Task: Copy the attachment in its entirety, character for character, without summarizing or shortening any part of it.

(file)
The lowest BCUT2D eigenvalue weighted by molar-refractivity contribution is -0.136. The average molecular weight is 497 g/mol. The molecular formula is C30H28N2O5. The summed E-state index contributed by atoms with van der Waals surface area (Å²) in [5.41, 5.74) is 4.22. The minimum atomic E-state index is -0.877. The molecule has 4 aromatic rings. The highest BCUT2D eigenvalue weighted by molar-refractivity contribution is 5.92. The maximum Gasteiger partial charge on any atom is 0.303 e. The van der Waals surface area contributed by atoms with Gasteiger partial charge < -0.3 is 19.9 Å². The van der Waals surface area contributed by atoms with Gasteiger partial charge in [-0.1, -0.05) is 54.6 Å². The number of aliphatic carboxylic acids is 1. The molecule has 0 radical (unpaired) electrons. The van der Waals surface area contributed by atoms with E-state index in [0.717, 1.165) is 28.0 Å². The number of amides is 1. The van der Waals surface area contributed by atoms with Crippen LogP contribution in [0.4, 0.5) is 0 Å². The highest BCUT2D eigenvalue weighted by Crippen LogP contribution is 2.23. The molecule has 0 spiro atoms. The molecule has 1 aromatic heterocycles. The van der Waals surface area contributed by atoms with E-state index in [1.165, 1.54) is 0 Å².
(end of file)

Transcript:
The lowest BCUT2D eigenvalue weighted by molar-refractivity contribution is -0.136. The average molecular weight is 497 g/mol. The molecular formula is C30H28N2O5. The summed E-state index contributed by atoms with van der Waals surface area (Å²) in [5.41, 5.74) is 4.22. The minimum atomic E-state index is -0.877. The molecule has 4 aromatic rings. The highest BCUT2D eigenvalue weighted by molar-refractivity contribution is 5.92. The maximum Gasteiger partial charge on any atom is 0.303 e. The van der Waals surface area contributed by atoms with Gasteiger partial charge < -0.3 is 19.9 Å². The van der Waals surface area contributed by atoms with Gasteiger partial charge in [-0.1, -0.05) is 54.6 Å². The number of aliphatic carboxylic acids is 1. The molecule has 0 radical (unpaired) electrons. The van der Waals surface area contributed by atoms with E-state index in [0.717, 1.165) is 28.0 Å². The number of amides is 1. The van der Waals surface area contributed by atoms with Crippen LogP contribution in [0.4, 0.5) is 0 Å². The highest BCUT2D eigenvalue weighted by Crippen LogP contribution is 2.23. The molecule has 0 spiro atoms. The molecule has 1 aromatic heterocycles. The van der Waals surface area contributed by atoms with E-state index in [1.165, 1.54) is 0 Å².